Monday, December 30, 2013

20 books John plans to read in 2014

See my previous years' lists: 2010, 2011, 2012, 2013. Last year I listed 25 books; I have finished 17 of them, and am currently reading another five. Altogether, I read 83 books in 2013.

Anyway, here is my so-called "shelfie":

Five novels:
Pearls, Girls and Monty Bodkin by P. G. Wodehouse 13th Feb.

I include a Wodehouse book on my reading list every year. This will be the 22nd one I have read.
The Dean's Watch by Elizabeth Goudge 25th Oct.

I read City of Bells by the same author in 2012.
The Mackerel Plaza by Peter de Vries 25th Aug.

In his Dutch Calvinism in Modern America, James Bratt describes Peter de Vries as a "secular Jeremiah, a Christian Reformed Church missionary to the smart set."
The Immaculate Deception by Iain Pears 22nd Feb.

This is part of a series of detective novels set in the art world. The protagonists are an English art dealer and his girlfriend, who is a member of the police art squad in Rome.
Scimitar's Edge by Marvin Olasky 19th Mar.

Olasky is best known as the editor of WORLD magazine, but among many other books, he has also written this novel.

Five theological books:

An Old Testament Theology by Bruce Waltke

I have a particular interest in the Old Testament, and aim to read one book like this a year.
Through his Eyes: God's Perspective on Women in the Bible by Jerram Barrs 11th Feb.

This book discusses about twenty different women in the Bible. This book will, I think, help me in my doctoral thesis, which is on the portrayal of women in the Book of Samuel.
The Four: A Survey of the Gospels by Peter Leithart 28th Dec.

I really like Leithart, and this book seems to be in the same vein as his Deep Exegesis, which I read a few years ago.
The Hope Fulfilled: Essays in Honor of O. Palmer Robertson 31st Jul.

I generally enjoy Festschriften, and this one has a really interesting collection of essays.  

"Right Reason" and the Princeton Mind: An Unorthodox Proposal by Paul Kjoss Helseth 11th Feb.

I am reading the Princetonians in some depth this summer, presently engaged with Charles Hodge's The Way of Life as well as Archibald Alexander's Thoughts on Religious Experience. The "unorthodox proposal" in this book is that the Princetonians were consistently Reformed thinkers rather than Enlightenment rationalists.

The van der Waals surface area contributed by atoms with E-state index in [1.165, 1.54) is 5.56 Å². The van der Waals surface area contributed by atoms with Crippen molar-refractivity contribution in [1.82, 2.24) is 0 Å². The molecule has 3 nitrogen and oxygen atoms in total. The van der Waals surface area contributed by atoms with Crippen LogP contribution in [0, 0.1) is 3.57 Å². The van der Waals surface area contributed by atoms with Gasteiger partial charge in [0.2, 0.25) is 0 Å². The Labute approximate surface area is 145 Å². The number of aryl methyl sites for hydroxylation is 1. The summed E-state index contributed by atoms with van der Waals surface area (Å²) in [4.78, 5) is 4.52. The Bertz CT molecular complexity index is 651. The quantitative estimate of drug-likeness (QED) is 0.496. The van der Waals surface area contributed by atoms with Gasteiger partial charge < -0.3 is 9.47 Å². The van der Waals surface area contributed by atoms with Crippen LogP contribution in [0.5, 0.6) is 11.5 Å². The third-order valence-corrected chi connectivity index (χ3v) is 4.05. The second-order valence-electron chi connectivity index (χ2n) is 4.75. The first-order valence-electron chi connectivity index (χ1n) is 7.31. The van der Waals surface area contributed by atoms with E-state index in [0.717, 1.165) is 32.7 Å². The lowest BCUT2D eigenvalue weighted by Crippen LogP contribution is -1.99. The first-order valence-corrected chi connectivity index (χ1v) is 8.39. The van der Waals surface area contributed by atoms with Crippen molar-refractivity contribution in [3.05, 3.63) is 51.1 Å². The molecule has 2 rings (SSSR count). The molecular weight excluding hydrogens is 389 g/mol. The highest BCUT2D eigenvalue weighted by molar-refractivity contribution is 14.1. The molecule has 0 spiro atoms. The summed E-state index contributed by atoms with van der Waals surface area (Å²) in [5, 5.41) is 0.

Five more Christian books:
Death by Living by N. D. Wilson 10th Jan.

I love Wilson's fiction (see my reviews of Empire of Bones and Leepike Ridge) and this looks like it is just as good.
Holy is the Day: Living in the Gift of the Present by Carolyn Weber 29th Jan.

Weber's Surprised by Oxford was excellent (see Kara's review) so I am keen to read this, even though the topic doesn't seem as interesting. 
Family Shepherds: Calling and Equipping Men to Lead Their Homes by Voddie Baucham 18th Apr.

I appreciated Baucham's Family Driven Faith (see my review) and this book is rather relevant for me.

Defending Constantine by Peter Leithart

Yes, Leithart is the lone writer to appear twice on this year's list. He argues in this book that Constantine was a genuine convert to Christianity.
Sermons in Solitary Confinement by Richard Wurmbrand 26th Mar.

Wurmbrand was a Romanian Christian pastor imprisoned from 1948 to 1956 (including three years in solitary confinement) and again from 1959 to 1964. After his release he left Romanian and founded the Voice of the Martyrs organization. This book will be my Lenten reading for 2014.

Five miscellaneous books:
The Lost Continent: Travels in Small-Town America by Bill Bryson 23rd Apr.

This book was published around 25 years ago, but I'm sure it will yield some fascinating insights. 
Q's Legacy by Helene Hanff 29th Jul.

Hanff is best known for her wonderful 84, Charing Cross Road. (I never realised until now that there was a comma in the title!) This book seems to be a prequel of sorts. The "Q" referred to in the title is Sir Arthur Quiller-Couch.
Wordsmithy: Hot Tips for the Writing Life by Douglas Wilson 18th Jan.

I don't particularly regard myself as an aspiring writer, but Wilson is usually fun to read.
The Dreams of the Witch House And Other Weird Stories by H. P. Lovecraft 30th Aug.

I have read a few Lovecraft stories, although now I think of him mostly in connection to Arkham Horror, which is one of my favourite board games.
Maps of the Ancient Sea Kings by  Charles Hapgood 9th Oct.

Hapgood argues that the Piri Reis map provides evidence of global exploration by an as yet undiscovered pre-classical civilization.

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